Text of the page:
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BANGKOK 17 January 2019 18:12
Thaivisa Web Content Team

Filipina Flight Attendant Breastfeeds Passenger’s Baby During Flight

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A flight attendant from the Philippines who breastfed a passenger’s hungry baby is touching hearts on social media.

 

Patrisha Organo, who has been a flight attendant for Philippine Airlines for four years, shared on Facebook that she gave her milk to a hungry infant during a domestic flight after the baby’s mother ran out of baby formula.

 

According to her post, which came a day after the incident on November 7, Organo heard a baby crying “a cry that will make you want to do anything to help.”

 

“I approached the mother and asked if everything’s OK, I tried to tell her to feed her hungry child. Teary-eyed, she told me that she ran out of formula milk,” wrote the 24-year-old, who is also the mother of a 9-month-old baby.

 

“Passengers started looking and staring at the tiny, fragile crying infant. I felt a pinch in my heart. There’s no formula milk on board. I thought to myself, there’s only one thing I could offer and that’s my own milk. And so I offered,” she added.

 

After seeking permission from the flight’s line administrator, she made the suggestion to the mother, who immediately agreed. They then headed to a private area where Organo could feed the baby.

 

In her post, Organo included a photo of her holding the passenger’s baby. She noted that she edited the picture to protect “her family’s privacy.”

 

Her post has earned thousands of reactions and has been shared over 30,000 times. Many netizens also commended Organo for her willingness to go above and beyond her call of duty.

Some, however, expressed concerns and cited the health risks involved in giving a baby breast milk from another mother.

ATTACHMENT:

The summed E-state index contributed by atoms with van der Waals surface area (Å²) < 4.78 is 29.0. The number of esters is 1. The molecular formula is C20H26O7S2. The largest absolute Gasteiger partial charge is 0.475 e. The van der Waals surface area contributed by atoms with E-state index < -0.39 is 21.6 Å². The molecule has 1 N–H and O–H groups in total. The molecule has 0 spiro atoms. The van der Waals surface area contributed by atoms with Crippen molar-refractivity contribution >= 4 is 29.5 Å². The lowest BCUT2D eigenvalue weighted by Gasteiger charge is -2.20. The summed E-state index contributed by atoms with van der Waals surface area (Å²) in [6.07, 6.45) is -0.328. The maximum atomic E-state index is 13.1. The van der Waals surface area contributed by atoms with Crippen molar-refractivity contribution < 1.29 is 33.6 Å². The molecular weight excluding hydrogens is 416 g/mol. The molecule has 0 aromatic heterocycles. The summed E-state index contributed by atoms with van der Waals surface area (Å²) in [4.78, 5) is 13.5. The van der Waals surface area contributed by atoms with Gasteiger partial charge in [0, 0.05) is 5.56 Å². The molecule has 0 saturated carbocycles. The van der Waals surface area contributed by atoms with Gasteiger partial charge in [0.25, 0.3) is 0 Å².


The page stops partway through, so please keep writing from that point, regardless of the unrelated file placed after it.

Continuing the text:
While sharing milk has become an acceptable practice in some cultures, the majority of the medical community has been warning against it.

 

“We support breastfeeding, but if you can’t nurse, we recommend breast milk from a milk bank, or that you use formula,” Ari Brown M.D. said, according to Parenting.com. She is a spokesperson for the American Academy of Pediatrics and author of Baby 411.

 

Full article
 

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2 hours ago, Billthekiwi said:

Having a nursemaid is as old as man.

A nice healthy young woman providing milk will have enhanced the child's immune system.

 

Well done the mother and the flight attendant. Good sense.

Breastmilk itself does very little to boost a babies immune system. What you are probably referring too is "colostrum" which contains antibodies and nutrients from the mother.  A newborn will nurse on colostrum for about a week after birth before the mother starts lactating.

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Again I'm thinking. How sad a world we live in ... an "act of kindness" gets splashed across the Internet like it was one of the rarest things that one is lightly to come across in a lifetime.

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17 minutes ago, dotpoom said:

Again I'm thinking. How sad a world we live in ... an "act of kindness" gets splashed across the Internet like it was one of the rarest things that one is lightly to come across in a lifetime.

LOL, stop exaggerating and moaning and complaining about evreything

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Lord, why is this even considered news.  I don't get society's and the general populace's total and absurd reaction when a woman puts a teat in a baby's mouth.  That's their purpose!  <head shake>  This planet is utterly screwed up.

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Wetnurse service, that is going above and beyond. My hat is off to her.

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6 hours ago, dotpoom said:

Again I'm thinking. How sad a world we live in ... an "act of kindness" gets splashed across the Internet like it was one of the rarest things that one is lightly to come across in a lifetime.

l would not want my child drinking from her body. No thanks No

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seems like long distance flights should carry a can or two of similac or whatever is out there these days for just such an "emergency".  Shouldn't be a big deal to have on hand

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